Songs and rhymes for young children have been passed down for generations. Such nursery rhymes and songs are a fun way to teach children to talk and to get ready to read. Sharing rhymes and finger plays also provide a nurturing experience between caregiver and child. But did you know that a nationally recognized program on teaching songs, rhymes and storytelling to families is one of the many programs offered to parents through Talk With Me- Anglophone East?
The Fundy Curling Club is gearing up for its 55th exciting season. The club would like to, first of all, thank all those who have supported Chase The Ace as we raise funds for upgrades to our refrigeration system. Chase The Ace continues every Friday night and as each week goes by, we get closer to reaching our goal.
Chipoudy Communities Revitalization Committee (CCRC) is pleased to have a relationship with East Coast Kids in Riverside Consolidated School. Working together, we were able to provide a Licensed Daycare Centre in our rural community for children to play, laugh and learn.
The Riverside-Albert GED first opened in November of 2009. Over the last eight years, there have been 36 graduates. “GED” stands for General Education Development, which is equivalent to a Grade 12 Education.
“My favourite moment in Roots of Empathy was when you smiled at me.”
“My favourite moment was when you held my finger.”
“Dear Baby Andie, my wish for you when you are in Grade 3, is that you will have a Roots of Empathy baby just like you.”
As the fifth Roots of Empathy program at Riverside Consolidated School wrapped up, students reflected on what they had experienced since October with baby Andie Ada Sanford, daughter of Alicia (O’Hara) and Jon Sanford. Baby Andie was just six weeks old when she made her first visit to the school. As the children greeted her with the special Hello Song, she seemed unperturbed by it all. As they touched the butterfly sock she wore, they hoped for eye contact with the special visitor, but to no avail. A tiny newborn, she was able to lie on the special Green Blanket, and make sounds. The list the students had created, of what they thought she might be able to do, contained mostly “not yet” comments rather than a “yes” – sitting up – not yet, walking – not yet.
But by June – what a change in our baby – sitting up, crawling, making eye contact, holding fingers, interacting with vocalizations, smiling, laughing, eating a wide variety of foods! The students and even Mom Alicia were amazed as they watched the slide show of photos from October to May. How much change occurs in a human during the first year of life!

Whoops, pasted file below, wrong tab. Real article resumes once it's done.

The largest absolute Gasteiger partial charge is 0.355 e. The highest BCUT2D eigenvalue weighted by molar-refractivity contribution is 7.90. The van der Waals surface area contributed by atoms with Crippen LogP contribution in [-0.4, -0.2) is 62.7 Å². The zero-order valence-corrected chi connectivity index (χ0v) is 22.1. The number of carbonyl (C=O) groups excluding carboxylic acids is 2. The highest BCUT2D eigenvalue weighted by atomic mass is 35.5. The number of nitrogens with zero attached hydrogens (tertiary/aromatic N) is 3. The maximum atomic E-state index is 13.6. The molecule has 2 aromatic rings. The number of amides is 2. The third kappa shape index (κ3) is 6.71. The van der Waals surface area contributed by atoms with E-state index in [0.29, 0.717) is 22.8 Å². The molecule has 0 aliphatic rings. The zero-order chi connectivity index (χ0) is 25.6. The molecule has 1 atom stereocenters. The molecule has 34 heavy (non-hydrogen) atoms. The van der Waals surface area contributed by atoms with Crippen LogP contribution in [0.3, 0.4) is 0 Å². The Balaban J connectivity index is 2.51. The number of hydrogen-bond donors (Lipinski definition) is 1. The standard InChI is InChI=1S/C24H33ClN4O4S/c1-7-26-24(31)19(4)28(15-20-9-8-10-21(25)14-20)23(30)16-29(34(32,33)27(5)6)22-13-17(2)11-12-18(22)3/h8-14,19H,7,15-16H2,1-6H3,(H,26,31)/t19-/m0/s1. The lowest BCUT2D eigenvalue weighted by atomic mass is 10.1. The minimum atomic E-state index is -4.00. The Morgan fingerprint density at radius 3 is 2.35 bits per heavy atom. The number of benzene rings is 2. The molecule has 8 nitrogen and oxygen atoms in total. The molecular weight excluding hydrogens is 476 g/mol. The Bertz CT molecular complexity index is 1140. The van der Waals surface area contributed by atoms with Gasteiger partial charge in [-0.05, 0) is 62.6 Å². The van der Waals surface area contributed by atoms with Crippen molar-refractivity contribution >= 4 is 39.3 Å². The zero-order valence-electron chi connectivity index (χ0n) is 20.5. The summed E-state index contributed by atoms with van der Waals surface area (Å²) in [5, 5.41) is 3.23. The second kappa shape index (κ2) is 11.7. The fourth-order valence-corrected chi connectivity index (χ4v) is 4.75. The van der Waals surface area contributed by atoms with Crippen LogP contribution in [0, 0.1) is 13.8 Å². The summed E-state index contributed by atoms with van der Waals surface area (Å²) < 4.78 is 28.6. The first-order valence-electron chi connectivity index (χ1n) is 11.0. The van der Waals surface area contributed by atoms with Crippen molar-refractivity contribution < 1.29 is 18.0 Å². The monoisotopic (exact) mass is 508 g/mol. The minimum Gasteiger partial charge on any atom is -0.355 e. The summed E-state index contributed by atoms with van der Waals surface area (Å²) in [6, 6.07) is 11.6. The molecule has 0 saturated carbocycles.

Roots of Empathy was developed by Newfoundland educator, Mary Gordon. It has spread internationally, and is widely acclaimed.
“Roots of Empathy is an evidence-based classroom program that has shown significant effect in reducing levels of aggression among school children while raising social/emotional competence and increasing empathy.”
Roots of Empathy’s goals are:
· To foster the development of empathy
· To develop emotional literacy
· To reduce levels of bullying, aggression and violence, and promote children's pro-social behaviours
· To increase knowledge of human development, learning, and infant safety
· To prepare students for responsible citizenship and responsive parenting
Anglo East School District began Roots of Empathy in seven Grade 3 classrooms in the 2008-2009 school year. A facilitator must be trained by the national organization, and each program is supplied with curriculum materials, a special library and “props” – baby toys, a green blanket, a roll, and special T-shirts for babies that say “Roots of Empathy Teacher.”
Riverside Consolidated School has participated since the beginning, with a break from 2011-13. Five sweet baby girls have served as the Roots of Empathy “teacher” – showing the students how much babies learn in their first year. The facilitator is Barb Gebuhr, and the classroom teacher is Scott Tingley, providing continuity for the program.
The students soon adopt this baby as their own, and would never imagine harming her in any way; they empathize with her feelings, and transfer that empathy to their peer group, when reminded. They learn about normal infant development, and what is essential both prenatally, and during the first year, to ensure healthy and happy babies. A key message is “Never Shake a Baby” and students brainstorm ways that tired parents can deal with the frustration of a crying baby, rather than resort to shaking, which can cause brain damage, and even death. Students are very serious in absorbing these essential learnings, and plan to be great parents when the time comes!
For more information on the program, visit www.rootsofempathy.org
Submitted by Barb Gebuhr, Facilitator of Roots of Empathy program at Riverside Consolidated School.
Connecting Albert County encourages the pursuit of healthier lifestyle choices and outdoor recreation. We live in a beautiful region that offers year-round opportunities to get healthy while appreciating nature.
To encourage healthy living, we announce workshops on health and wellness, opportunities to join recreation groups or fitness classes, and wellness programs hosted by the Albert County Health & Wellness Centre.
We describe favourite hiking, skiing and snowshoeing trails in our newsletter and encourage residents to post stories and images of healthy activities in Albert County.
To learn more about our health services, visit the Albert County Health & Wellness Centre in Riverside-Albert and the Bennett and Albert County Health Care Foundation.
To learn about hiking, canoeing and kayaking trails, visit the Fundy Biosphere’s Amazing Spaces and Fundy National Park.
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